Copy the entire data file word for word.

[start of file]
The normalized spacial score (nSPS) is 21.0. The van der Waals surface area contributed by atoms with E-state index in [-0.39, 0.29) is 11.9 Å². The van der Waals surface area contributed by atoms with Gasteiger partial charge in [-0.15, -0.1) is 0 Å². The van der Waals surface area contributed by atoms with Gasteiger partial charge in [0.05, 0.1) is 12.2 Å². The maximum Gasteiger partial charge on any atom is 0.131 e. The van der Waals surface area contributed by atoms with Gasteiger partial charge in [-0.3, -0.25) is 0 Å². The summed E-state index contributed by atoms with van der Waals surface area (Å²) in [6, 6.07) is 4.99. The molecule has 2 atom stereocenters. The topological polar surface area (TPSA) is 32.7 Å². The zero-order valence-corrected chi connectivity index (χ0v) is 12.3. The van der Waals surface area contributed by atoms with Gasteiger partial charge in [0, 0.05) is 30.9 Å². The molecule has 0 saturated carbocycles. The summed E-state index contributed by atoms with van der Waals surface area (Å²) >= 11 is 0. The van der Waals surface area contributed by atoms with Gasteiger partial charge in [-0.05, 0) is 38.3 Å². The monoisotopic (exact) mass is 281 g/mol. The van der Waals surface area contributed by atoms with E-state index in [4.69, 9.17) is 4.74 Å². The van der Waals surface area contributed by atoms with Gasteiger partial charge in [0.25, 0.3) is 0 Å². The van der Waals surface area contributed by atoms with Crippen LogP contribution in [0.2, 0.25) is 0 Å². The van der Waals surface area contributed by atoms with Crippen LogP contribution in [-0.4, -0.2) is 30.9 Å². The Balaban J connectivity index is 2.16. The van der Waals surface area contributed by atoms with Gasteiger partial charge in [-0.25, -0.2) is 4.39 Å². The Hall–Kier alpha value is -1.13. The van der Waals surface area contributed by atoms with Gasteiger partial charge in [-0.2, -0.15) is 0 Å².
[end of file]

The normalized spacial score (nSPS) is 21.0. The van der Waals surface area contributed by atoms with E-state index in [-0.39, 0.29) is 11.9 Å². The van der Waals surface area contributed by atoms with Gasteiger partial charge in [-0.15, -0.1) is 0 Å². The van der Waals surface area contributed by atoms with Gasteiger partial charge in [0.05, 0.1) is 12.2 Å². The maximum Gasteiger partial charge on any atom is 0.131 e. The van der Waals surface area contributed by atoms with Gasteiger partial charge in [-0.3, -0.25) is 0 Å². The summed E-state index contributed by atoms with van der Waals surface area (Å²) in [6, 6.07) is 4.99. The molecule has 2 atom stereocenters. The topological polar surface area (TPSA) is 32.7 Å². The zero-order valence-corrected chi connectivity index (χ0v) is 12.3. The van der Waals surface area contributed by atoms with Gasteiger partial charge in [0, 0.05) is 30.9 Å². The molecule has 0 saturated carbocycles. The summed E-state index contributed by atoms with van der Waals surface area (Å²) >= 11 is 0. The van der Waals surface area contributed by atoms with Gasteiger partial charge in [-0.05, 0) is 38.3 Å². The monoisotopic (exact) mass is 281 g/mol. The van der Waals surface area contributed by atoms with E-state index in [4.69, 9.17) is 4.74 Å². The van der Waals surface area contributed by atoms with Gasteiger partial charge in [0.25, 0.3) is 0 Å². The van der Waals surface area contributed by atoms with Crippen LogP contribution in [0.2, 0.25) is 0 Å². The van der Waals surface area contributed by atoms with Crippen LogP contribution in [-0.4, -0.2) is 30.9 Å². The Balaban J connectivity index is 2.16. The van der Waals surface area contributed by atoms with Gasteiger partial charge in [-0.25, -0.2) is 4.39 Å². The Hall–Kier alpha value is -1.13. The van der Waals surface area contributed by atoms with Gasteiger partial charge in [-0.2, -0.15) is 0 Å².